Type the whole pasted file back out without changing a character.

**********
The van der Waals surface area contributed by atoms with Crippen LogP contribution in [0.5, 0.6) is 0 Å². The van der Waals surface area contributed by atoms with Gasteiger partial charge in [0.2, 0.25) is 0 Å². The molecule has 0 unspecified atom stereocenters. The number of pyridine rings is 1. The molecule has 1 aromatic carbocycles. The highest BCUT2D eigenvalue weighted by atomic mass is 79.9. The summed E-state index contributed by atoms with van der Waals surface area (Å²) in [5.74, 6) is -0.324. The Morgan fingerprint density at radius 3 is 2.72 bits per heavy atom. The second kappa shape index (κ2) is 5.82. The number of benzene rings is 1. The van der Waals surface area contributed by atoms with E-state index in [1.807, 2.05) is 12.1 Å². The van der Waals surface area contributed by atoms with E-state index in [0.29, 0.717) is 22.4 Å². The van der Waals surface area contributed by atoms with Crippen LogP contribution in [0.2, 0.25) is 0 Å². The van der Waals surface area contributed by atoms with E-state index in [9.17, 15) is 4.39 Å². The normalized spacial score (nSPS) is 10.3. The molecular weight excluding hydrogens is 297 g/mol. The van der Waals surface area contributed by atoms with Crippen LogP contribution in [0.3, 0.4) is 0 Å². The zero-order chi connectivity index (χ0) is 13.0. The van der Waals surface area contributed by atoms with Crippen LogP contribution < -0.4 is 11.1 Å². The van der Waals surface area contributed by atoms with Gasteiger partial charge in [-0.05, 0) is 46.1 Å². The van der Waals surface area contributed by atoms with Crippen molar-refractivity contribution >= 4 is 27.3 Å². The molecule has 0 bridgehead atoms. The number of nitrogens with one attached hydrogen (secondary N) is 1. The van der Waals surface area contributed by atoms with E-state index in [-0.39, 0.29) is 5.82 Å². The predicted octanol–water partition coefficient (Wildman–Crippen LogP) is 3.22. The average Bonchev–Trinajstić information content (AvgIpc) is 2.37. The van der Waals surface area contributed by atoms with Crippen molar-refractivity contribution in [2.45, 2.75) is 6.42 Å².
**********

The van der Waals surface area contributed by atoms with Crippen LogP contribution in [0.5, 0.6) is 0 Å². The van der Waals surface area contributed by atoms with Gasteiger partial charge in [0.2, 0.25) is 0 Å². The molecule has 0 unspecified atom stereocenters. The number of pyridine rings is 1. The molecule has 1 aromatic carbocycles. The highest BCUT2D eigenvalue weighted by atomic mass is 79.9. The summed E-state index contributed by atoms with van der Waals surface area (Å²) in [5.74, 6) is -0.324. The Morgan fingerprint density at radius 3 is 2.72 bits per heavy atom. The second kappa shape index (κ2) is 5.82. The number of benzene rings is 1. The van der Waals surface area contributed by atoms with E-state index in [1.807, 2.05) is 12.1 Å². The van der Waals surface area contributed by atoms with E-state index in [0.29, 0.717) is 22.4 Å². The van der Waals surface area contributed by atoms with Crippen LogP contribution in [0.2, 0.25) is 0 Å². The van der Waals surface area contributed by atoms with E-state index in [9.17, 15) is 4.39 Å². The normalized spacial score (nSPS) is 10.3. The molecular weight excluding hydrogens is 297 g/mol. The van der Waals surface area contributed by atoms with Crippen LogP contribution in [0.3, 0.4) is 0 Å². The zero-order chi connectivity index (χ0) is 13.0. The van der Waals surface area contributed by atoms with Crippen LogP contribution < -0.4 is 11.1 Å². The van der Waals surface area contributed by atoms with Gasteiger partial charge in [-0.05, 0) is 46.1 Å². The van der Waals surface area contributed by atoms with Crippen molar-refractivity contribution >= 4 is 27.3 Å². The molecule has 0 bridgehead atoms. The number of nitrogens with one attached hydrogen (secondary N) is 1. The van der Waals surface area contributed by atoms with E-state index in [-0.39, 0.29) is 5.82 Å². The predicted octanol–water partition coefficient (Wildman–Crippen LogP) is 3.22. The average Bonchev–Trinajstić information content (AvgIpc) is 2.37. The van der Waals surface area contributed by atoms with Crippen molar-refractivity contribution in [2.45, 2.75) is 6.42 Å².